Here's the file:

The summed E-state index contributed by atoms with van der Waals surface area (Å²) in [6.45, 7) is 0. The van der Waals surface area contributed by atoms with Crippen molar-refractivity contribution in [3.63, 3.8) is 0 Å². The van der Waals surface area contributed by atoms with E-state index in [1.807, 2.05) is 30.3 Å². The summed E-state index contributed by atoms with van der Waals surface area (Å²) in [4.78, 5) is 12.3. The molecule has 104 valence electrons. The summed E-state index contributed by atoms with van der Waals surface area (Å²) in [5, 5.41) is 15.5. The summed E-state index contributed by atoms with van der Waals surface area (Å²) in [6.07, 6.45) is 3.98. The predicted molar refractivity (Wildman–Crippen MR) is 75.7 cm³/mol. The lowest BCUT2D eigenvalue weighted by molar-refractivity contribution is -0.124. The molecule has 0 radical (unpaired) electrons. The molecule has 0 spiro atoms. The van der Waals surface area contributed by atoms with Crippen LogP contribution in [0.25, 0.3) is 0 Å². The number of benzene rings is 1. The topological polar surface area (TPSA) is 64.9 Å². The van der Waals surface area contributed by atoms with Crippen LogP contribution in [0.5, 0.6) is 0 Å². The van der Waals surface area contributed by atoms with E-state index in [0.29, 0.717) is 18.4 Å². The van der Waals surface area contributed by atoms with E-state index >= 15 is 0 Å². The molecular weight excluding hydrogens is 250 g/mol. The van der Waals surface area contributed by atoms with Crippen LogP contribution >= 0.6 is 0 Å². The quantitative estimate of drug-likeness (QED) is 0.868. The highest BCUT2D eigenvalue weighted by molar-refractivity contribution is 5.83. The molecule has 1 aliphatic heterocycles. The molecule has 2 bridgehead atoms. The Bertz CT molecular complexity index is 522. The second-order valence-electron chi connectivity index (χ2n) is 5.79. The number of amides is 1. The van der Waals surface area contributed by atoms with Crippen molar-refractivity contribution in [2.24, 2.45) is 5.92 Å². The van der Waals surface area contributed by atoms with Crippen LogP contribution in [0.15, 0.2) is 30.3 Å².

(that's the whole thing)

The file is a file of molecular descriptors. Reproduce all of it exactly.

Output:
The summed E-state index contributed by atoms with van der Waals surface area (Å²) in [6.45, 7) is 0. The van der Waals surface area contributed by atoms with Crippen molar-refractivity contribution in [3.63, 3.8) is 0 Å². The van der Waals surface area contributed by atoms with E-state index in [1.807, 2.05) is 30.3 Å². The summed E-state index contributed by atoms with van der Waals surface area (Å²) in [4.78, 5) is 12.3. The molecule has 104 valence electrons. The summed E-state index contributed by atoms with van der Waals surface area (Å²) in [5, 5.41) is 15.5. The summed E-state index contributed by atoms with van der Waals surface area (Å²) in [6.07, 6.45) is 3.98. The predicted molar refractivity (Wildman–Crippen MR) is 75.7 cm³/mol. The lowest BCUT2D eigenvalue weighted by molar-refractivity contribution is -0.124. The molecule has 0 radical (unpaired) electrons. The molecule has 0 spiro atoms. The van der Waals surface area contributed by atoms with Crippen LogP contribution in [0.25, 0.3) is 0 Å². The number of benzene rings is 1. The topological polar surface area (TPSA) is 64.9 Å². The van der Waals surface area contributed by atoms with Crippen LogP contribution in [0.5, 0.6) is 0 Å². The van der Waals surface area contributed by atoms with E-state index in [0.29, 0.717) is 18.4 Å². The van der Waals surface area contributed by atoms with E-state index >= 15 is 0 Å². The molecular weight excluding hydrogens is 250 g/mol. The van der Waals surface area contributed by atoms with Crippen LogP contribution >= 0.6 is 0 Å². The quantitative estimate of drug-likeness (QED) is 0.868. The highest BCUT2D eigenvalue weighted by molar-refractivity contribution is 5.83. The molecule has 1 aliphatic heterocycles. The molecule has 2 bridgehead atoms. The Bertz CT molecular complexity index is 522. The second-order valence-electron chi connectivity index (χ2n) is 5.79. The number of amides is 1. The van der Waals surface area contributed by atoms with Crippen molar-refractivity contribution in [2.24, 2.45) is 5.92 Å². The van der Waals surface area contributed by atoms with Crippen LogP contribution in [0.15, 0.2) is 30.3 Å².